Ontario's Progressive Conservatives unveiled a new online ad Saturday that they say showcases them as the party with a message of hope.
The clip has party leader Tim Hudak saying he's asking Ontarians to opt for progress over problems.
"I will not ask the people of this province to vote against the other leaders, but to vote for a plan for a better Ontario," Hudak can be heard saying on the 40-second clip as music plays in the background.
The ad was introduced by deputy party leader Christine Elliott at the Abilities Centre in Whitby, where a visitation was held last month for her late husband, former finance minister Jim Flaherty.
Elliott said the Tories want to have "a debate about ideas," while Liberal leader Kathleen Wynne has spent the campaign "angry, negative and lashing out at others."
"We don't want to be attacking other people personally," said Elliott, taking a jab at a Liberal ad released last weekend in which Wynne asked if NDP leader Andrea Horwath was "for real."
"We have a plan that is both fiscally responsible and socially responsible. And we want to have an opportunity to showcase it to people," said Elliott. "That's why we're focusing on a hopeful vision forward, not looking back and attacking other people."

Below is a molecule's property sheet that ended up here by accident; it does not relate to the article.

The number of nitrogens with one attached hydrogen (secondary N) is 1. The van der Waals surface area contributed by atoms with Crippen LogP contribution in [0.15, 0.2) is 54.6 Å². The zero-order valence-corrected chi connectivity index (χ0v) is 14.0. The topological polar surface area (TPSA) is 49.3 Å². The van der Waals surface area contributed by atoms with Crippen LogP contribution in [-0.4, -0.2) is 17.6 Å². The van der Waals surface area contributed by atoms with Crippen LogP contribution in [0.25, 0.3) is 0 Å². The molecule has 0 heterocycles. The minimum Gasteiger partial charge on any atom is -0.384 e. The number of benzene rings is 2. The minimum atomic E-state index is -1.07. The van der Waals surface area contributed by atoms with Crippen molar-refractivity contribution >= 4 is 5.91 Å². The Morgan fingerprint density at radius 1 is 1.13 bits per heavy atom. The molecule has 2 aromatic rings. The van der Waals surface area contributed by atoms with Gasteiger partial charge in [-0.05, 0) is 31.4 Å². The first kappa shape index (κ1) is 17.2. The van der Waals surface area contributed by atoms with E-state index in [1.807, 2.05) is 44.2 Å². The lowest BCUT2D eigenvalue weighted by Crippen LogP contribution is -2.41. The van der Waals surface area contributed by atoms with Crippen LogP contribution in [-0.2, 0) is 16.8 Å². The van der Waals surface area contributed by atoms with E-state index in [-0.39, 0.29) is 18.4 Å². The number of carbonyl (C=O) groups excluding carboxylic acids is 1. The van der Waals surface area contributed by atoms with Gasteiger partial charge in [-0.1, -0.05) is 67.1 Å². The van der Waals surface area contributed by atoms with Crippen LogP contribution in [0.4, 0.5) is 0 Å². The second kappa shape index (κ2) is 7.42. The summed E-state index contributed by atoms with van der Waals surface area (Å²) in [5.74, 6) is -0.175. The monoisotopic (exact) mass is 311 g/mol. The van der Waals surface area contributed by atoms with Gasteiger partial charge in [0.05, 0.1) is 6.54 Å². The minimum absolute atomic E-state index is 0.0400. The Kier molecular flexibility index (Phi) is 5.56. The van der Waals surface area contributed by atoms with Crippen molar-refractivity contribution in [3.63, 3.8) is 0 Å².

Hudak has spent a fair amount of time on the campaign trail digging into Wynne and the Liberal government. As well, the Progressive Conservatives still have at least two ads from late last year available online that are highly critical Wynne.
On Saturday afternoon, during a short speech to supporters at an outdoor lunch in Toronto's west-end, Hudak took another jab at the premier by linking her once again with her scandal-plagued predecessor.
"Dalton McGuinty and Kathleen Wynne will increase your taxes. They've done it before...not us," Hudak said.
"In this campaign the Liberals are going negative, we've seen that. In this campaign you'll see a PC party not saying what's wrong with the other guys, what's wrong with their party — we're going to be talking about what's right with our plan, our vision for Ontario."
The PC's new ad is only available online due to a political advertising blackout for traditional media, which will end May 21.
Ontario goes to the polls on June 12.